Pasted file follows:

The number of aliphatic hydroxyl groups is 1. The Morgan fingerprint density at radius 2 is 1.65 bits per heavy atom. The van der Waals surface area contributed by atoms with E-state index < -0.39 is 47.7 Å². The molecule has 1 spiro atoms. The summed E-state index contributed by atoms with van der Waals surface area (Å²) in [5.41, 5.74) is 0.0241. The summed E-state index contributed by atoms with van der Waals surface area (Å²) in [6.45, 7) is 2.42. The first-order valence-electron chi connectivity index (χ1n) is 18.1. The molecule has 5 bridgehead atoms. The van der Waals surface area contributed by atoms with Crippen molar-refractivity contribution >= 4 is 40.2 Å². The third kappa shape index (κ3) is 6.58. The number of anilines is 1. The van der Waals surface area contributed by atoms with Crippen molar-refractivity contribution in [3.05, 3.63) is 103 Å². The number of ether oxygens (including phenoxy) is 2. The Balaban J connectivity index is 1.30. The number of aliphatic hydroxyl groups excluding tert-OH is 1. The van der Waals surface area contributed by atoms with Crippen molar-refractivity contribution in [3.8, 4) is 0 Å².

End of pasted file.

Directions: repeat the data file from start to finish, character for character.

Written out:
The number of aliphatic hydroxyl groups is 1. The Morgan fingerprint density at radius 2 is 1.65 bits per heavy atom. The van der Waals surface area contributed by atoms with E-state index < -0.39 is 47.7 Å². The molecule has 1 spiro atoms. The summed E-state index contributed by atoms with van der Waals surface area (Å²) in [5.41, 5.74) is 0.0241. The summed E-state index contributed by atoms with van der Waals surface area (Å²) in [6.45, 7) is 2.42. The first-order valence-electron chi connectivity index (χ1n) is 18.1. The molecule has 5 bridgehead atoms. The van der Waals surface area contributed by atoms with Crippen molar-refractivity contribution >= 4 is 40.2 Å². The third kappa shape index (κ3) is 6.58. The number of anilines is 1. The van der Waals surface area contributed by atoms with Crippen molar-refractivity contribution in [3.05, 3.63) is 103 Å². The number of ether oxygens (including phenoxy) is 2. The Balaban J connectivity index is 1.30. The number of aliphatic hydroxyl groups excluding tert-OH is 1. The van der Waals surface area contributed by atoms with Crippen molar-refractivity contribution in [3.8, 4) is 0 Å².